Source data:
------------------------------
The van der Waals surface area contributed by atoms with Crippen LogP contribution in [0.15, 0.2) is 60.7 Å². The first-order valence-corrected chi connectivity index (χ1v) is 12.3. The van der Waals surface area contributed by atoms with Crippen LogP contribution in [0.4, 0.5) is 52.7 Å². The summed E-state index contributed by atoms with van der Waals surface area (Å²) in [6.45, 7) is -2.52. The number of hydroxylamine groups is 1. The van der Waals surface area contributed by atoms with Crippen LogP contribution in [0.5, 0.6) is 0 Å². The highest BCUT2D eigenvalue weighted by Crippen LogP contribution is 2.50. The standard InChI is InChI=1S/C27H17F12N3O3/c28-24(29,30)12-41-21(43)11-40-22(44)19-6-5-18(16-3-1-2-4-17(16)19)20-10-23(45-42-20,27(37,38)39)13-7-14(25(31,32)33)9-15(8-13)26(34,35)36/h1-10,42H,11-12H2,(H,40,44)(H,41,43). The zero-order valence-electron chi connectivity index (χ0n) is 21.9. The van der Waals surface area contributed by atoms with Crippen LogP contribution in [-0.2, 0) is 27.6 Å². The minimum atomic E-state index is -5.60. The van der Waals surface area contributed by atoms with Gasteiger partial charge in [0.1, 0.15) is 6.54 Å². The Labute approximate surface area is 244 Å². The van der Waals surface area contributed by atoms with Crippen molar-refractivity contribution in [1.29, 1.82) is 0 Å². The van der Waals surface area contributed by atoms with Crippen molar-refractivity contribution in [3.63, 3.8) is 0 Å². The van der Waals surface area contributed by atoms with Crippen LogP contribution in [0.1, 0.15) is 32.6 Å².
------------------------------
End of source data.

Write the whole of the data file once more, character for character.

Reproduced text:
The van der Waals surface area contributed by atoms with Crippen LogP contribution in [0.15, 0.2) is 60.7 Å². The first-order valence-corrected chi connectivity index (χ1v) is 12.3. The van der Waals surface area contributed by atoms with Crippen LogP contribution in [0.4, 0.5) is 52.7 Å². The summed E-state index contributed by atoms with van der Waals surface area (Å²) in [6.45, 7) is -2.52. The number of hydroxylamine groups is 1. The van der Waals surface area contributed by atoms with Crippen LogP contribution in [0.5, 0.6) is 0 Å². The highest BCUT2D eigenvalue weighted by Crippen LogP contribution is 2.50. The standard InChI is InChI=1S/C27H17F12N3O3/c28-24(29,30)12-41-21(43)11-40-22(44)19-6-5-18(16-3-1-2-4-17(16)19)20-10-23(45-42-20,27(37,38)39)13-7-14(25(31,32)33)9-15(8-13)26(34,35)36/h1-10,42H,11-12H2,(H,40,44)(H,41,43). The zero-order valence-electron chi connectivity index (χ0n) is 21.9. The van der Waals surface area contributed by atoms with Crippen LogP contribution in [-0.2, 0) is 27.6 Å². The minimum atomic E-state index is -5.60. The van der Waals surface area contributed by atoms with Gasteiger partial charge in [0.1, 0.15) is 6.54 Å². The Labute approximate surface area is 244 Å². The van der Waals surface area contributed by atoms with Crippen molar-refractivity contribution in [1.29, 1.82) is 0 Å². The van der Waals surface area contributed by atoms with Crippen molar-refractivity contribution in [3.63, 3.8) is 0 Å². The van der Waals surface area contributed by atoms with Crippen LogP contribution in [0.1, 0.15) is 32.6 Å².